By: Ontario Cycling Staff
July 2, 2020
Over the next few months the Ontario Cycling Association will be providing a series of blogs for cycling beginners. Topics will include what bike and gear you need to get started, what rules of the road you should know, nutrition tips and how to take the leap from recreational to competitive cycling.
According to CBC, bicycle sales are booming, and some stores have reported that they are already running out of inventory which is unusual this early in the season. What that means is more and more people are recognizing the value in getting outside and that a bike means a change of scenery in the best possible way; especially with cities across the country offering new and different paths to enjoy.
Jim Crosscombe, Ontario Cycling Association’s Chief Executive Officer sees this as a positive. “It is wonderful to see new initiatives from communities that allow for people to get out and explore on their bikes in areas that were previously reserved for cars.”
If you are thinking about a bike, but do not know where to start, Scott Kelly is as good a place as any with his reputation as a cycling aficionado.
Kelly is a Program ?Manager for the Canadian National Cyclocross Team as well as a co-owner of the Dundas Speed Shop and knows a thing or two about getting ahead on two wheels.
What follows is a recent Q & A with Scott Kelly via email with Ontario Cycling:
OCA: If someone wants to take up cycling in more serious (but still recreational) a way than they did with their Canadian Tire bike when they were 12 years old, what equipment do they need to consider at the bare minimum?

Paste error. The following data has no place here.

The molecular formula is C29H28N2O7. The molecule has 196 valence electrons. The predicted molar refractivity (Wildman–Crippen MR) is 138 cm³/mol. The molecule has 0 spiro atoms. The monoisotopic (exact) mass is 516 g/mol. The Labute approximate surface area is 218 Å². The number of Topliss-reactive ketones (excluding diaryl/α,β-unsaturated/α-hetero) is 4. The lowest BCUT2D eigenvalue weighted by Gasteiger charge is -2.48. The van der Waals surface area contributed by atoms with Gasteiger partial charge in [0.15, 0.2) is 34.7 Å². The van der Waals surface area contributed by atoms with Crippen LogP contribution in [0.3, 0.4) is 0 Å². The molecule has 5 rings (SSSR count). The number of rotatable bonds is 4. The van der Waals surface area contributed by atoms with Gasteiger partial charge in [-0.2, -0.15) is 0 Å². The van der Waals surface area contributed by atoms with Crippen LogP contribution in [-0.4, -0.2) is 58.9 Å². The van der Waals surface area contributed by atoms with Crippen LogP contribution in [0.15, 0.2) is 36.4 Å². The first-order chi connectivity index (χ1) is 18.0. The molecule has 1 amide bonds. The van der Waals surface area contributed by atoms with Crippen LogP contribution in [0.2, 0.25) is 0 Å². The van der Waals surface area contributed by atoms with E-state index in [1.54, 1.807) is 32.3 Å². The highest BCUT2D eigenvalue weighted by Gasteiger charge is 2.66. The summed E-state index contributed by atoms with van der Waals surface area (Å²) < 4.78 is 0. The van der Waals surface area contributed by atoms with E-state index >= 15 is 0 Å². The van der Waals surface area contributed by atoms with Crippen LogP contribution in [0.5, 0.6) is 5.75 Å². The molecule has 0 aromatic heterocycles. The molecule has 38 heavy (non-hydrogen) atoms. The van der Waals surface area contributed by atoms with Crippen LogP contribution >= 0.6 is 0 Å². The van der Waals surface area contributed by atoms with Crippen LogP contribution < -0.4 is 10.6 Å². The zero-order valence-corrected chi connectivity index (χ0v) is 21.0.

SK: A bicycle, a helmet, a water bottle, and cage. Ontario has plenty of great independent bicycle retailers and each one of them can guide you through the initial purchase process and what equipment you’ll need.
OCA: What are some of the mistakes that people can avoid in making their purchase?
SK: First and foremost, you want to buy a bike that fits correctly. Don’t buy a bike that’s too small or too large just to save a few dollars. Second, you want to buy a bike for where you’re at now in terms of ability and interest, but you want to leave a little headroom for progression. If you envision yourself riding rocky and root-y trails, but currently just ride rail trails, don’t buy a hybrid, as you’ll quickly reach the limits of the bicycle.
OCA: Why do bikes differ so much in price?
SK: The material the frame is constructed of and the quality of components will both have an effect on the price of the bike. The old axiom is: ‘light, strong, cheap’; pick two. The initial assembly cost can also affect the price of the bike. Department stores use the same folks that assemble lawn furniture and BBQ’s to assemble their bikes and to keep costs down (and oftentimes it shows). Independent bicycle dealers pay qualified mechanics to properly (and safely) assemble new bikes and while the initial cost might be a bit more, over the lifetime of the bike it will be worth it!
OCA: What would you say is the best reason for taking up cycling now?
SK: Because you should have taken it up last week and now, you’re a week late to the party! Whether you ride for fitness, recreation or competition; Ontario has plenty of great roads and trails and bicycles are the best way to explore them.
Our next Intro to Cycling blog will look at what rules of the road that all cyclists should know and follow to stay safe while out riding.
If you want to connect with Ontario Cycling with any questions or feedback, please email us at email@example.com . For more information, visit the website: